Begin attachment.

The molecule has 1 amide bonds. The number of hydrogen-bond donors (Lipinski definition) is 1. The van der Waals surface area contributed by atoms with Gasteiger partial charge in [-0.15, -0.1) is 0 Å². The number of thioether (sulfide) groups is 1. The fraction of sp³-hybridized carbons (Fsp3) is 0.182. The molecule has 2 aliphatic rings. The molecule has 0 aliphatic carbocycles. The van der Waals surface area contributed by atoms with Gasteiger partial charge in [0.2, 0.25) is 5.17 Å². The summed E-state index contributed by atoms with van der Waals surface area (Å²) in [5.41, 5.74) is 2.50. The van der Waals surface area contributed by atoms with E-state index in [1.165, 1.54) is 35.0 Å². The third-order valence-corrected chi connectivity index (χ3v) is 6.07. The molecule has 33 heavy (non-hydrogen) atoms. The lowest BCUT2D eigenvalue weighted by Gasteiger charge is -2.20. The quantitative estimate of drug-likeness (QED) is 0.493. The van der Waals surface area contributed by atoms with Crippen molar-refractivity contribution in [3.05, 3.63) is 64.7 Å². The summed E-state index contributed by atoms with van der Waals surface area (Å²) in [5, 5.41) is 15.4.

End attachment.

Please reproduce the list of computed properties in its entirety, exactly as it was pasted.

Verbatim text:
The molecule has 1 amide bonds. The number of hydrogen-bond donors (Lipinski definition) is 1. The van der Waals surface area contributed by atoms with Gasteiger partial charge in [-0.15, -0.1) is 0 Å². The number of thioether (sulfide) groups is 1. The fraction of sp³-hybridized carbons (Fsp3) is 0.182. The molecule has 2 aliphatic rings. The molecule has 0 aliphatic carbocycles. The van der Waals surface area contributed by atoms with Gasteiger partial charge in [0.2, 0.25) is 5.17 Å². The summed E-state index contributed by atoms with van der Waals surface area (Å²) in [5.41, 5.74) is 2.50. The van der Waals surface area contributed by atoms with E-state index in [1.165, 1.54) is 35.0 Å². The third-order valence-corrected chi connectivity index (χ3v) is 6.07. The molecule has 33 heavy (non-hydrogen) atoms. The lowest BCUT2D eigenvalue weighted by Gasteiger charge is -2.20. The quantitative estimate of drug-likeness (QED) is 0.493. The van der Waals surface area contributed by atoms with Crippen molar-refractivity contribution in [3.05, 3.63) is 64.7 Å². The summed E-state index contributed by atoms with van der Waals surface area (Å²) in [5, 5.41) is 15.4.